Last year, artist Jamie Sneider launched a Kickstarter campaign to help fund a residency program and exhibition space she hoped to open in Lecce, a rural city in the Puglia region of Italy. The campaign may have seemed like a moonshot, but it yielded $16,715, and in January, the artist, then based in New York, found a location for her project space, which she’s called Progetto.
Now the space is a reality—it’s up and running, having opened today with an exhibition of work by the New York– and Mexico City–based artist ektor garcia. The show, titled “fortaleza,” runs through August 31, and it features ceramic works the artist created during his month-long residency with Progetto, along with doilies made of crocheted copper wires.
Sneider first traveled to Puglia five years ago for research related to her own artistic practice, and she was immediately enamored of the region’s natural landscape. Soon she was soon telling friends and colleagues to come experience the region as well, wondering all the while whether a new contemporary art space could thrive in an ancient place steeped in tradition.
“That’s something that I continually hear about: a battle with the inherent art history of Italy,” she told ARTnews.
Existing contemporary galleries in the area, including Like a Little Disaster in Polignano a Mare, Spazio Murat in Bari, and Studio Concreto in Lecce, supported Sneider in her endeavor to join their community.
“I think Puglia’s on the precipice of something really exciting,” Sneider said. “You can afford to do things here, and with this kind of space mentally and physically away from everybody doing everything, you can reinvent the way that a contemporary art gallery can live in 2019.” The artist is now based in Lecce.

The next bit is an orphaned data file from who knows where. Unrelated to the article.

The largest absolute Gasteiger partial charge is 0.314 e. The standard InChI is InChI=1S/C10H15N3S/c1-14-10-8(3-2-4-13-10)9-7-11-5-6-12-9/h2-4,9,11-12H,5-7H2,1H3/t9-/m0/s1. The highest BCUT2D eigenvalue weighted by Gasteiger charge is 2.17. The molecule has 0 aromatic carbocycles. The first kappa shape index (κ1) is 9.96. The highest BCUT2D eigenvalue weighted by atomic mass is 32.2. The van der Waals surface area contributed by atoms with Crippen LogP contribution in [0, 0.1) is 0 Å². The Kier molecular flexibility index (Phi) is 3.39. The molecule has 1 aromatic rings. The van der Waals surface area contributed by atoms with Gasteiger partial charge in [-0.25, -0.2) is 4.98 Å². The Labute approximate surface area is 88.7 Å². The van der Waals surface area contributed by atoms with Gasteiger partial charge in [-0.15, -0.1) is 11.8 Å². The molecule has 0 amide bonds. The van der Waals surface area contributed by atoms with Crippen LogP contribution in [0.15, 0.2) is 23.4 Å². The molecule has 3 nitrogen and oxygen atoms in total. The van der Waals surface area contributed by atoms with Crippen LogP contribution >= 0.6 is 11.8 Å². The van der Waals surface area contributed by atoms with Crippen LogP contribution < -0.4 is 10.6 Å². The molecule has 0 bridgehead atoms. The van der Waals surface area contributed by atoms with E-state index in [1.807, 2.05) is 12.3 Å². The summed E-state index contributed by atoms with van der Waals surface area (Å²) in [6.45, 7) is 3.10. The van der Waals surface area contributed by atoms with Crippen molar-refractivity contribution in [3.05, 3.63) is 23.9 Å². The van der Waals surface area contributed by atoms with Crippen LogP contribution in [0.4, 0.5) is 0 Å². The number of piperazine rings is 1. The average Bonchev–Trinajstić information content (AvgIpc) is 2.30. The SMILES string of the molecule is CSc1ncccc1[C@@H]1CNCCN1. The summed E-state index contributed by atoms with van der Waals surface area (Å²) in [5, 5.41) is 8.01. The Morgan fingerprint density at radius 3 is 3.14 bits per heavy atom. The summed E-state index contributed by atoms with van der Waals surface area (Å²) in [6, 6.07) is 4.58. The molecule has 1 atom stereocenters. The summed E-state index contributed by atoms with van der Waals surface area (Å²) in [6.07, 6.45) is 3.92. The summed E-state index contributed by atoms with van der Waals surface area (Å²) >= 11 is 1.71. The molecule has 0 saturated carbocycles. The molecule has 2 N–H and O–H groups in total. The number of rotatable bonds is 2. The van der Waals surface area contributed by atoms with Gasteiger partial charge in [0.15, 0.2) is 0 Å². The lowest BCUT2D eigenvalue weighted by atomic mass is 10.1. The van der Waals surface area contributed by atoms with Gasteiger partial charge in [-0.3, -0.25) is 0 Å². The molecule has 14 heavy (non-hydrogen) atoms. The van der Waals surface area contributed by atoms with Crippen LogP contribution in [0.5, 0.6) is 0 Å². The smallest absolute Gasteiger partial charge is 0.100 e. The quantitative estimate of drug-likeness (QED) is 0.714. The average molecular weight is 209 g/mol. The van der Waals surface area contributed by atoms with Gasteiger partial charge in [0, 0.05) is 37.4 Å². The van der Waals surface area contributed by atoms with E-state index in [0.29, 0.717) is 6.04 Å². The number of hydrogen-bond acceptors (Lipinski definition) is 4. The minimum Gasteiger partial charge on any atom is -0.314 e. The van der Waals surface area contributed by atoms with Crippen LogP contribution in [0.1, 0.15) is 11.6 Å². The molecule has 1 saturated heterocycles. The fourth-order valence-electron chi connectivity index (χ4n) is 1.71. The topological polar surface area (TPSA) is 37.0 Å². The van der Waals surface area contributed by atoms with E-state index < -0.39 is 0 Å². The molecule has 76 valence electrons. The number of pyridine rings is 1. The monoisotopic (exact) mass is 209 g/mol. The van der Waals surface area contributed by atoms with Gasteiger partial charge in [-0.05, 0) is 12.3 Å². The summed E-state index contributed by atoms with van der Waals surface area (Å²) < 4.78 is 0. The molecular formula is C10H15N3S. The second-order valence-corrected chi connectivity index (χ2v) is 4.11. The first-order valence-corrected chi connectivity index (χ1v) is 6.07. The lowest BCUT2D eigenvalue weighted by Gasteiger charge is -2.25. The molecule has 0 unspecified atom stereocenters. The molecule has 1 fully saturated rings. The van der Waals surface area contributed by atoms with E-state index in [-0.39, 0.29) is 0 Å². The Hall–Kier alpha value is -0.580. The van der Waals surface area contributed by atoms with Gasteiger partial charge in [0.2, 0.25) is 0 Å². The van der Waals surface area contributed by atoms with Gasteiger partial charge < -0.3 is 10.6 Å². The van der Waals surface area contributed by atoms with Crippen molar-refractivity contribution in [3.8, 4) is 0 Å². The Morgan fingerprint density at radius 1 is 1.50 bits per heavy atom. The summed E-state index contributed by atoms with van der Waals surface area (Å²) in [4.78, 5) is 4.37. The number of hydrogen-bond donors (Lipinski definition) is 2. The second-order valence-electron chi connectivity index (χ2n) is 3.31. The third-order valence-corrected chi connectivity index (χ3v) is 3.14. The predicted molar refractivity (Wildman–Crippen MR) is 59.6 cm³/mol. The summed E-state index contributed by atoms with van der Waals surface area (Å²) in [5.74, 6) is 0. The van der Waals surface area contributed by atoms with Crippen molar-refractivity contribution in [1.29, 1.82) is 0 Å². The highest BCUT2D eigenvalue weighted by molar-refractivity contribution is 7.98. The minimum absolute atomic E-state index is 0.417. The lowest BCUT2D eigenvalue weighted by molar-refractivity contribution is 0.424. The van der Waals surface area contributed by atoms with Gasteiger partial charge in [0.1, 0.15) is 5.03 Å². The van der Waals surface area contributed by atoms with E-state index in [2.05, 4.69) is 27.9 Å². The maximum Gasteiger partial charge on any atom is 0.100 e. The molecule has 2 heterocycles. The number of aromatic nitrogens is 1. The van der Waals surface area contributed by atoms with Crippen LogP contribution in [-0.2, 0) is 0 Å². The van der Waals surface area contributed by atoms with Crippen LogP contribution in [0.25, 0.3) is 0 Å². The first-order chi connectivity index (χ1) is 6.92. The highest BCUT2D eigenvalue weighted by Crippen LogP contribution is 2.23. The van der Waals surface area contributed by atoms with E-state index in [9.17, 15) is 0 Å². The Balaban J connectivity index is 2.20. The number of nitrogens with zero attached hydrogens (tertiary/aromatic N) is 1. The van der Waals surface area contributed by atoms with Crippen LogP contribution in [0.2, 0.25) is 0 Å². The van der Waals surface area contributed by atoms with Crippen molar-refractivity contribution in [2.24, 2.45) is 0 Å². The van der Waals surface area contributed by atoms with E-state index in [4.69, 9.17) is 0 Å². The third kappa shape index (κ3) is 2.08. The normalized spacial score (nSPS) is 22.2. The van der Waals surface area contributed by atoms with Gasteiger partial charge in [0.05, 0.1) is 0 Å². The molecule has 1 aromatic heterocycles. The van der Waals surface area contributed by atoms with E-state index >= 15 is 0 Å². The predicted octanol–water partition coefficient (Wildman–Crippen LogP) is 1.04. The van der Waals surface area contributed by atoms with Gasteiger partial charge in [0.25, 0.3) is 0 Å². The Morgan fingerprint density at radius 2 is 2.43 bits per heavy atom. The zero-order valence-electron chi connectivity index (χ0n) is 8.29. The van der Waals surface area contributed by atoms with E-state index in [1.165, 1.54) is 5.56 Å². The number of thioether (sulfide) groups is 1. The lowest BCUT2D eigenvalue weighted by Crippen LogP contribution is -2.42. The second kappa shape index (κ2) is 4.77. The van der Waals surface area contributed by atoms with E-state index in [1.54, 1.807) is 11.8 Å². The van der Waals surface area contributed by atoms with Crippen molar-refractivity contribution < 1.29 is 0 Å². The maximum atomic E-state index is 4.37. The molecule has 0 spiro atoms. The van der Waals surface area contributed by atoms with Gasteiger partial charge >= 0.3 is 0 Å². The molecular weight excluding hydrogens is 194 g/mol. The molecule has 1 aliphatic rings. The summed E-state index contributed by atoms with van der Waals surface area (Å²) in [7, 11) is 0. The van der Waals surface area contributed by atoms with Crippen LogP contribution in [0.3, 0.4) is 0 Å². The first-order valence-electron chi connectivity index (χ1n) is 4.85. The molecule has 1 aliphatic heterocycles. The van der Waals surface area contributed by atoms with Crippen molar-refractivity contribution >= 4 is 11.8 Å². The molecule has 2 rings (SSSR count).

Progetto comprises four airy rooms and a total of 2,300 square feet, and Sneider said that visiting artists can utilize the space as they choose. She wants artists to take risks there—to “come here and have a sense of freedom, even to fail.”
Artists showing at Progetto can choose to stay in an apartment attached to the gallery for one month before their show opens. Sneider hopes that the residency program can serve as an introduction to local crafts and artisans, noting that Lecce is a small city, accessible and navigable without a car.
“Whatever they need, I want to make it happen,” she said. “There’s a journey when you’re making a show. You go through having no clue to being positive and negative about the work to wanting to research, and I just try to give space and understand that.”
Sneider is preparing an exhibition of video work for Progetto’s second show, though she said the space could lend itself to a variety of presentations, including contemporary dance performances. The space is growing and evolving, Sneider said. “I’m defining it constantly.”